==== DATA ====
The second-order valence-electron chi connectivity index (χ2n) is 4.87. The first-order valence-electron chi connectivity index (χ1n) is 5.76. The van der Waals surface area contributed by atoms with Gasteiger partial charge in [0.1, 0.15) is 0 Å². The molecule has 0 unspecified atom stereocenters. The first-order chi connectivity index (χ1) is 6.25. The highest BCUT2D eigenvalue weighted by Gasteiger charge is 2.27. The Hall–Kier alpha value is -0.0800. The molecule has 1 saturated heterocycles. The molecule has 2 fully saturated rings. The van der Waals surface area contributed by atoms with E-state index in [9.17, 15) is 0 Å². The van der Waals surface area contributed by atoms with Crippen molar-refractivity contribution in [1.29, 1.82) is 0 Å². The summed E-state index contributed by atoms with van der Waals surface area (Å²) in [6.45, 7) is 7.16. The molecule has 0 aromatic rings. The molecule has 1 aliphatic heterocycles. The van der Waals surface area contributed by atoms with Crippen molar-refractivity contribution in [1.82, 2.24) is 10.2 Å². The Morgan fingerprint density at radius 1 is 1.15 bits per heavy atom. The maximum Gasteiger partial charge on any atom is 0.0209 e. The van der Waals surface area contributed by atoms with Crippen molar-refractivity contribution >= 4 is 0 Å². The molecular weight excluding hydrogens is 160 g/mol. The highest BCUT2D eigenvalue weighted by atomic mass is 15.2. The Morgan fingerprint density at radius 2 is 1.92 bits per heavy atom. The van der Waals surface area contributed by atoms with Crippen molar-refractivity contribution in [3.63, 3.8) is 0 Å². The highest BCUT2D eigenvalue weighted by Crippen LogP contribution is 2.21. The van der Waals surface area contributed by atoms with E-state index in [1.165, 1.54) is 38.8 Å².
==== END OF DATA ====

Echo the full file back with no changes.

The second-order valence-electron chi connectivity index (χ2n) is 4.87. The first-order valence-electron chi connectivity index (χ1n) is 5.76. The van der Waals surface area contributed by atoms with Gasteiger partial charge in [0.1, 0.15) is 0 Å². The molecule has 0 unspecified atom stereocenters. The first-order chi connectivity index (χ1) is 6.25. The highest BCUT2D eigenvalue weighted by Gasteiger charge is 2.27. The Hall–Kier alpha value is -0.0800. The molecule has 1 saturated heterocycles. The molecule has 2 fully saturated rings. The van der Waals surface area contributed by atoms with E-state index in [9.17, 15) is 0 Å². The van der Waals surface area contributed by atoms with Crippen molar-refractivity contribution in [1.29, 1.82) is 0 Å². The summed E-state index contributed by atoms with van der Waals surface area (Å²) in [6.45, 7) is 7.16. The molecule has 0 aromatic rings. The molecule has 1 aliphatic heterocycles. The van der Waals surface area contributed by atoms with Crippen molar-refractivity contribution in [1.82, 2.24) is 10.2 Å². The Morgan fingerprint density at radius 1 is 1.15 bits per heavy atom. The maximum Gasteiger partial charge on any atom is 0.0209 e. The van der Waals surface area contributed by atoms with Crippen molar-refractivity contribution >= 4 is 0 Å². The molecular weight excluding hydrogens is 160 g/mol. The highest BCUT2D eigenvalue weighted by atomic mass is 15.2. The Morgan fingerprint density at radius 2 is 1.92 bits per heavy atom. The van der Waals surface area contributed by atoms with Crippen molar-refractivity contribution in [3.63, 3.8) is 0 Å². The highest BCUT2D eigenvalue weighted by Crippen LogP contribution is 2.21. The van der Waals surface area contributed by atoms with E-state index in [1.165, 1.54) is 38.8 Å².